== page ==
Hell hath no fury like the corn ethanol industry scorned

ORNL report corn exports_Page_15.jpg

Last week, the old line corn ethanol lobby, the Renewable Fuels Association, took NRDC, and me in particular, to task for having supported corn ethanol as a bridge to advanced biofuels back in 2005 and for changing my mind as the science changed. Back in 2005, the best peer reviewed science suggested that corn ethanol was modestly better for our climate than gasoline. But as the science changed, especially in 2007 and 2008, as the issue, scope and scale of emissions from indirect land-use change came into focus, NRDC changed its position. Now we're working to end the wasteful corn ethanol tax credit and pass policies that pay for environmental performance to speed the development and deployment of truly low-carbon and broadly environmentally beneficial biofuels.  At the same time, and contrary to RFA’s assertions, any pretense that the corn ethanol industry is somehow a partner in laying the groundwork for this transition to advanced biofuels has entirely evaporated over the last year as we watched the industry's lobbysts push to continue to suck up all the public dollars, kill investment in adavanced biofuels, and try to lock our infrastructure into ethanol.

RFA calls the evolution of NRDC's position hypocritical. We call it following the science.

Of course following the science means we have to review a lot of reports on the GHG emissions from biofuels. So also last week, my colleague, Sasha, and I both reviewed an early summary of an analysis forthcoming from Oak Ridge National Labs (ORNL). The analysis provides a detailed look at how the supply of grains and oilseeds shifted in the US while meeting the demands of a growing corn ethanol industry. The problem as Sasha and I pointed out is that the ILUC impacts of our policies have to be calculated compared to a forecast of what land-use would be if we weren't mandating and subsidizing biofuels. The ORNL report only says that supply kept growing but doesn't compare it to anything, so the authors were wrong to claim that the analysis suggested "minimal to zero" ILUC had happened.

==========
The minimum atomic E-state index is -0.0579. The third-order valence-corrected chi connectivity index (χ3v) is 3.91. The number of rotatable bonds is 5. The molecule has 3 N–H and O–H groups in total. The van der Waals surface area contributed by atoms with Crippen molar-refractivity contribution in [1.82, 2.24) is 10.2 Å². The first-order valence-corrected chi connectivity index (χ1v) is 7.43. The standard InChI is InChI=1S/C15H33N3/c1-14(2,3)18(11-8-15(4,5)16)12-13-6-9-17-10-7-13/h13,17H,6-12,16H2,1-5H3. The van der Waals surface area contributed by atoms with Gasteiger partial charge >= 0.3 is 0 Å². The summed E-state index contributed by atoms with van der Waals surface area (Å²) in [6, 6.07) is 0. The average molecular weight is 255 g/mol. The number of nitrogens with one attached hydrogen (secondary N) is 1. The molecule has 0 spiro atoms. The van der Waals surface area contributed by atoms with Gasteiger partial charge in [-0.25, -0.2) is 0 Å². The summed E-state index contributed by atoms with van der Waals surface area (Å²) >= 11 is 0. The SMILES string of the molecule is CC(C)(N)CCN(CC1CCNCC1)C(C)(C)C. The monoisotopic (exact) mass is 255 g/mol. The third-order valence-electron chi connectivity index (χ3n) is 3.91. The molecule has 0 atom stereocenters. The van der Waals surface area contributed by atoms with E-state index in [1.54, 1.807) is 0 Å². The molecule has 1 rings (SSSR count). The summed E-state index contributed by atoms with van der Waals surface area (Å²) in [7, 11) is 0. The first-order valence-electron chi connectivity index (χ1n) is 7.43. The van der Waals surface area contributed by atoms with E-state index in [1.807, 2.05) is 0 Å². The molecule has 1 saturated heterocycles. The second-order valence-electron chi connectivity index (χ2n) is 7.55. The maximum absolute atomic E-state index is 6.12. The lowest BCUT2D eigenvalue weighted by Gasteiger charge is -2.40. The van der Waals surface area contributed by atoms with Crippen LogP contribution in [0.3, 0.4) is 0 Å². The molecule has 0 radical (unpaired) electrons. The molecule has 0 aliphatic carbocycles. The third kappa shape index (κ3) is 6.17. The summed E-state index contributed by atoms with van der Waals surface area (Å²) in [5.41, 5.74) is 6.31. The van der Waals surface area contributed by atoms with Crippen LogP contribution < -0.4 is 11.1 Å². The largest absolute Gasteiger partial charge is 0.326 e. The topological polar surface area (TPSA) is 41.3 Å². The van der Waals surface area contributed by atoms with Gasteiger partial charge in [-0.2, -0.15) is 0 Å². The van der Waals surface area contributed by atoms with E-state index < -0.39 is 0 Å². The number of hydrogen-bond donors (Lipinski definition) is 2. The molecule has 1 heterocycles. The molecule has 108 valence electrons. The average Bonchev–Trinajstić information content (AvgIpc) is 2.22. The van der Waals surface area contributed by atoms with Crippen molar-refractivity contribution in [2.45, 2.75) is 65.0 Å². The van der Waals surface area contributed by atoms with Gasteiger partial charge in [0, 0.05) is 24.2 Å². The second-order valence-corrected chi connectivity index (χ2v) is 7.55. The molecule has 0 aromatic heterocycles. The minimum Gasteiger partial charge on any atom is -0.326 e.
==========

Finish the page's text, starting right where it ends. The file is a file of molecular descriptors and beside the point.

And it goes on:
Not surprisingly, NRDC's assessment of the ORNL report doesn't sit well with RFA, and one of their lead analysts, Geoff Cooper, commented with obvious frustration on my post:

Well, I’m officially challenging you to join the rest of us in the real world. In the real world, we don’t have a nice and tidy baseline to which we can compare actual events to determine the exact impacts of certain policy decisions. In the real world, we don’t have a “what if” crystal ball that perfectly isolates and reveals the exact reflexes of the marketplace to certain policy decisions. The real world is noisy and messy.

Later in his comment he says:

You’re trying to downplay the importance of exports. But as you know, exports are tremendously important to the whole ILUC calculus. As you know, reduction in exports from the baseline is the primary mechanism by which global commodity prices increase in the economic models used by EPA and CARB. And the price increase is what leads these models to convert land to crops. So why is it improper to suggest that ILUC is unlikely to occur or be significant if exports aren’t decreasing from pre-biofuels era levels (and, rather, are increasing) and global cropland expansion trends are no different today than they were before we were producing biofuels?